Finally, in a very brief concluding chapter, Adams explores future directions for social scientists’ meaningful engagements with global health metrics. She argues that discussing metrics in ways that undo their claims is essential. However, she suggests that subscribing to a critically applied medical anthropology, which also describes new models worth pursuing, is equally important. Adams contends that many anthropologists and other social scientists working in global health have taken up the challenge of including ethnographic evidence in statistical and RCT metrics. She provides a few succinct examples of this type of work. For instance, she describes how sufferers of “orphan diseases” have begun to advocate for the inclusion of small sample sizes in the production of metrics. In closing, she suggests that while many ways of rethinking the paradigm of global health research have been proposed, these alternative approaches are still underutilized today.

The epilogue is successful in assuring readers about the multiple forms of resistance leveled at metrics by anthropologists and others. However, a few more in-depth descriptions of social scientists’ optimistic engagements with statistical and RCT metrics would be useful, particularly for applied anthropologists and other global health practitioners. For example, Adams briefly mentions the groundbreaking model used by Partners in Health, however, she could elaborate more on the ways the model is particularly useful in thinking about our engagement with metrics.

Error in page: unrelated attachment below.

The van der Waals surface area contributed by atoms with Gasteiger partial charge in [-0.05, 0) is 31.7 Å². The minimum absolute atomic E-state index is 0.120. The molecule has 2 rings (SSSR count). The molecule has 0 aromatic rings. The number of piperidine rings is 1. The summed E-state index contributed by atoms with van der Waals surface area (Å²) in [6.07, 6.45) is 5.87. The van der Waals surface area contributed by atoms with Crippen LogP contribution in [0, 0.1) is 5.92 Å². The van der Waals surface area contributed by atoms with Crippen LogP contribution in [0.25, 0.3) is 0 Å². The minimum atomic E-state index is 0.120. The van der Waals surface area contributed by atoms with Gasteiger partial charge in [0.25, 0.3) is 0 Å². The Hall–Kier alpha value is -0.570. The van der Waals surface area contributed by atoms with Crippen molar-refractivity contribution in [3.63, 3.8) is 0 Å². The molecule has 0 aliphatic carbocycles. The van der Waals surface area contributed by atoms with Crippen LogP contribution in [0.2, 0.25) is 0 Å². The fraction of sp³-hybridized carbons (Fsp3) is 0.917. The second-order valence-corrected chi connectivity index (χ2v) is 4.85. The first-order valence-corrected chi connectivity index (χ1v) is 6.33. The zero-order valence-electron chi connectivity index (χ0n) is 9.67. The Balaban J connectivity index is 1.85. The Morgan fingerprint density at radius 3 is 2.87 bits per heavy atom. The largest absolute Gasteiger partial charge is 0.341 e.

Overall, this volume is insightful, engaging and impressive. Adams and colleagues succeed in exploring in detail the limitations of global health metrics and their impacts on what Adams terms “global health efficacy” (p.6). One of the major contributions of this volume is the way it shows how the production, circulation, and impacts of metrics can be understood in terms of the “global sovereign” (p.45). It is clear from the work of Adams and her contributors that as metrics become the organizing principles for global health, they create new kinds of identities and social relationships that have real effects for health workers, nation-states, and local, regional and national governments. I highly recommend this enlightening and ethnographically rich book. It is a must read for both medical anthropologists and global health practitioners, and would make an excellent addition to the reading list for graduate classes in medical anthropology or global health.

References Cited

Bledsoe, Caroline. Contingent Lives: Fertility, Time and Aging in West Africa. Chicago: University of Chicago Press, 2002.

Chrisman, N., and T.W. Maretzki, eds. Clinically Applied Anthropology: Anthropologists in Health Science Settings. London: D. Reidel: 1982.

Hahn, Robert and Marcia Inhorn, eds. Anthropology and Public Health: Bridging Differences in Culture and Society, Second Edition. New York: Oxford University Press, 2009.

Kertzer, David I., and Thomas E. Fricke, eds. Anthropological Demography: Towards a New Synthesis. Chicago: University of Chicago Press, 1997.

Schepher-Hughes, Nancy. “Three Propositions for a Critically Applied Medical Anthropology.” Social Science and Medicine 30, no. 2(1990): 189-97.

Schepher-Hughes. “Demography Without Numbers.” In Anthropological Demography: Toward a New Synthesis, edited by David I. Kertzer and Tom E. Fricke, 201-222. Chicago: University of Chicago Press, 1997.

Lauren Wallace is a PhD Candidate and Vanier Scholar at McMaster University. She is a medical anthropologist who studies changes in family planning and family formation in northern Ghana.

© 2016 Lauren Wallace